The other is the word “phileo,” the word for friendship. It is an important and strong word, to be sure. But it is a lesser love than “agapao.”

So when Jesus asks Peter “Do you love me more than these?” Peter replies back, “Lord, you know I’m your friend.”

Just for a second – It would be interesting to know where Jesus is pointing. Is he asking Peter if he loves him more than his fishing boats, more than he loves the other disciples, or even whether he loves him more than the other disciples love him. It would be interesting, but it’s not the most important part of the conversation, except that Jesus had said, “Anyone who does not love me more than father, mother, sister, brother, wife or children, cannot be my disciple.”

But Jesus has tested the water, and found that Peter is holding back. He asks him again, “Do you truly love me?” Again, Peter replies, “Lord you know all things; you know that we’re best friends.”

The third time, Jesus asks this question, “Simon Peter, do you like me?” Suddenly Peter gets it. He is dismayed that Jesus is calling into question, not just the quality or intensity of his love, but the reality of his love. This time, Peter replies, “Lord, you know all things; you know that I love you.”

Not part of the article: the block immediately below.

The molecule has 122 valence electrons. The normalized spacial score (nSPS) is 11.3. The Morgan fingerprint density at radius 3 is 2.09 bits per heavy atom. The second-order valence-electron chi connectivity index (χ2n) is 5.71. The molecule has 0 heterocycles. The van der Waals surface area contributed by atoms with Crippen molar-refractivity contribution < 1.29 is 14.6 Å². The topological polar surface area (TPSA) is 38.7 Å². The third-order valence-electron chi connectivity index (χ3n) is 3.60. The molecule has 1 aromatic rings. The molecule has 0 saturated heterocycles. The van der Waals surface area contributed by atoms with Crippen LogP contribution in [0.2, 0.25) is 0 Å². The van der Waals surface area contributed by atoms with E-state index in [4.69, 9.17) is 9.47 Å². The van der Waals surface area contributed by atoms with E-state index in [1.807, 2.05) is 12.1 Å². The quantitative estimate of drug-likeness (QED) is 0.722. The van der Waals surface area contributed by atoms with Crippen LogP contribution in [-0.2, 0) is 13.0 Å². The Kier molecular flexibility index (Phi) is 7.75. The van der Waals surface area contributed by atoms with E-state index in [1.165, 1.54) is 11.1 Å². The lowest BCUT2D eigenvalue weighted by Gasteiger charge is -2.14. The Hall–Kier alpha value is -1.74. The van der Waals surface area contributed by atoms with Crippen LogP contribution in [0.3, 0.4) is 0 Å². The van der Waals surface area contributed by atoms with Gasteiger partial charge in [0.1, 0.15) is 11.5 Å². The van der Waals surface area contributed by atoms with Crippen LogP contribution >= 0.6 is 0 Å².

And the fact is, Jesus did know. Jesus knows what is going on in our hearts, he knows our hurts and disappointments, our failures and shortcomings – he knows them all and loves us just the same. And that’s what he needed Peter to know that morning. He needed Peter to feel the forgiveness for his denials and the reconciliation of a restored relationship. Jesus is not concerned with Peter’s leadership ability, his ability to preach, his understanding of the gospel – just his love.

Not only did Jesus restore his relationship with Peter, he also restored him to ministry. Each time, after Peter responds to Jesus’ question of love, he tells him, “Feed my lambs, take care of my sheep, feed my sheep.” Jesus is restoring Peter to the work for which he had been preparing him for three years – to go out and serve in God’s kingdom, shepherding and taking care of Jesus’ disciples.